Price paid: $ 318
Purchased from: ebay
Features: Ah, yes, the Johnson JR-550 FEN Resonator guitar. Her wooden body shimmering in poly finish over a deep wine red stain, the grain of the mahogany front, back, and sides just peeking through... I remember her well, probably because I still have her, although an alternative theory would be that those multi-vitamins have been improving my memory.
She was Asian, a native of China, sent to America to fall into the slave-driving hands of some faceless Imperialist Swine; her only purpse in existence being to make money (a paltry $300, minus shipping) for her fatherland. I just happened to be the Imperialist Swine that found her in an electronic catalogue and sent for her to come and do my bidding.
Out of the packaging that covered her, it was apparent that she had been neglected. It had never occured to those who made her that she could ever be found by somebody who would truly love her. She had been basically well-built, but attention was not given to her details. There was residue left around the edges of her f-holes, tarnishing her otherwise lovely appearance. Instead of giving her a sturdy, resonant biscuit and saddle to crown her well-crafted resonator cone, a thin, cheap biscuit with a smallish ebony-capped maple saddle was given her. A twine ring for the finger of a sweet maiden.
Adding the greatest insult, however, was her tailpiece. No doubt in a hurry to meet production demands, the half-trained drunkard who had been hired to oversee her formative days had put in the screw that affixes her tailpiece at an odd angle. This caused the tailpiece to be one-eighth of an inch out of alignment and therefore her strings traveled the length of her body at an off-kilter pitch. This misalignment forced her biscuit to move to the side, where it chaffed at the hole in her coverplate. I was instantly overtaken by a sense of deep pity.
Her straight shaft tuners and slotted headstock being, as they were, in reasonably functional (although by no means great) condition, I set the priority at fixing her tailpiece and getting her a new, suitable biscuit and saddle. // 4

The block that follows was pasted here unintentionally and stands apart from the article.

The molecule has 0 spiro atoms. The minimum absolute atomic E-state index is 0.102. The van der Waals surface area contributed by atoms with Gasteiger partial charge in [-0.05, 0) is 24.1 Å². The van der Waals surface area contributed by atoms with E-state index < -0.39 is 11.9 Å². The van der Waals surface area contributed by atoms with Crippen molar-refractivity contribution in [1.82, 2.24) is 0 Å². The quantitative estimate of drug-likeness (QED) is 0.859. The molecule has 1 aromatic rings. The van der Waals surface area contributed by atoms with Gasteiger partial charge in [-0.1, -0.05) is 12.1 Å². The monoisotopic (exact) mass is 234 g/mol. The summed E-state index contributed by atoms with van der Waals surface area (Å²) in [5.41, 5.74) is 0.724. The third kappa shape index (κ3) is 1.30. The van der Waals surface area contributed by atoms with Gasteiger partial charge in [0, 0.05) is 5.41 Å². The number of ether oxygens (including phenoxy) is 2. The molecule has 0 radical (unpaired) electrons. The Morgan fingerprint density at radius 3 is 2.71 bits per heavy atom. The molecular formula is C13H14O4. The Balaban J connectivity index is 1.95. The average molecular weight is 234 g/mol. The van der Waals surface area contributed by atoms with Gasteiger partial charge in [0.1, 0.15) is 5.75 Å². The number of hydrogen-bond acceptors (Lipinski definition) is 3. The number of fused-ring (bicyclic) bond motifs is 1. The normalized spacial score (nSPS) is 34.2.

Sound: I fashioned her a biscuit out of oak flooring and a saddle out of corian. A labor of love for a new sweetheart. I gently removed the offending screw that had been so twistedly misdirected into her tailpiece. Using a drill, I ever so carefully bored a new path for the screw to follow, even using the original screw hole as a starting point so as to avoid causing her further pain and disfigurement. The old, tired strings that had adorned her when she arrived were tossed away from her forever. Shackles cast into the sea.
Her aluminum Continental cone was bejeweled with my rich oak-corian bridge. I even offered her the added gift of a corian nut. A crude offering for my pretty one, which she accepted. She was restrung with new .13 gague strings. New vestments for a chosen princess. She was carefully strummed and adjusted until she was comfortably in tune with herself. She was invited to sing.
She started softly, a glass slide smoothly gliding over her steel threads, high notes lilting out of her nine and a half inch plate and wavering slightly with every movement of the hand, every twitch of the slide. As she built in intensity, the stacatto snaps of her strings were more readily heard, the harmonic overtones created by the glass cylinder began to chorus behind the melody.